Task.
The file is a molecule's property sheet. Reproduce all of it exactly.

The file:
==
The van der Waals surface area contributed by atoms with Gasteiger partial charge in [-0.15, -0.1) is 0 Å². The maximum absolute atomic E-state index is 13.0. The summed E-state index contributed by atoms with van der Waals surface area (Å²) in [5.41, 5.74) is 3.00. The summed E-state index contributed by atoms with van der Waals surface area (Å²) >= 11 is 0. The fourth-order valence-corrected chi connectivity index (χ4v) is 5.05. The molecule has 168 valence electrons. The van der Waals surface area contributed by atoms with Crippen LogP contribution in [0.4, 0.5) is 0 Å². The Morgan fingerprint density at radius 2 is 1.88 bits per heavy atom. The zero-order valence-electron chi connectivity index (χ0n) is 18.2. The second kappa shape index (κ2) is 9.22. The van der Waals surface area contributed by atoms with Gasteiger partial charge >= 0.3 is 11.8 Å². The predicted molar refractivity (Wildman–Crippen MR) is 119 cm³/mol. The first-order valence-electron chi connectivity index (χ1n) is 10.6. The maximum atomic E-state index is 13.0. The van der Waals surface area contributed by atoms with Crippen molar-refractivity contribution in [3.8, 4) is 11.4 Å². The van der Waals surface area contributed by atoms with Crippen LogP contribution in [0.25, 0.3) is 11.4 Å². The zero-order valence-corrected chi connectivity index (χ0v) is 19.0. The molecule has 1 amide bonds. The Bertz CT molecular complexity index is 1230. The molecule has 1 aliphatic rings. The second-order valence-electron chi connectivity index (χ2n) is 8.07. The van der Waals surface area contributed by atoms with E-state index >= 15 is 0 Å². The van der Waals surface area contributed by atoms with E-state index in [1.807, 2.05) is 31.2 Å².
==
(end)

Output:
The van der Waals surface area contributed by atoms with Gasteiger partial charge in [-0.15, -0.1) is 0 Å². The maximum absolute atomic E-state index is 13.0. The summed E-state index contributed by atoms with van der Waals surface area (Å²) in [5.41, 5.74) is 3.00. The summed E-state index contributed by atoms with van der Waals surface area (Å²) >= 11 is 0. The fourth-order valence-corrected chi connectivity index (χ4v) is 5.05. The molecule has 168 valence electrons. The van der Waals surface area contributed by atoms with Crippen LogP contribution in [0.4, 0.5) is 0 Å². The Morgan fingerprint density at radius 2 is 1.88 bits per heavy atom. The zero-order valence-electron chi connectivity index (χ0n) is 18.2. The second kappa shape index (κ2) is 9.22. The van der Waals surface area contributed by atoms with Gasteiger partial charge >= 0.3 is 11.8 Å². The predicted molar refractivity (Wildman–Crippen MR) is 119 cm³/mol. The first-order valence-electron chi connectivity index (χ1n) is 10.6. The maximum atomic E-state index is 13.0. The van der Waals surface area contributed by atoms with Crippen molar-refractivity contribution in [3.8, 4) is 11.4 Å². The van der Waals surface area contributed by atoms with Crippen LogP contribution in [0.25, 0.3) is 11.4 Å². The zero-order valence-corrected chi connectivity index (χ0v) is 19.0. The molecule has 1 amide bonds. The Bertz CT molecular complexity index is 1230. The molecule has 1 aliphatic rings. The second-order valence-electron chi connectivity index (χ2n) is 8.07. The van der Waals surface area contributed by atoms with E-state index >= 15 is 0 Å². The van der Waals surface area contributed by atoms with E-state index in [1.807, 2.05) is 31.2 Å².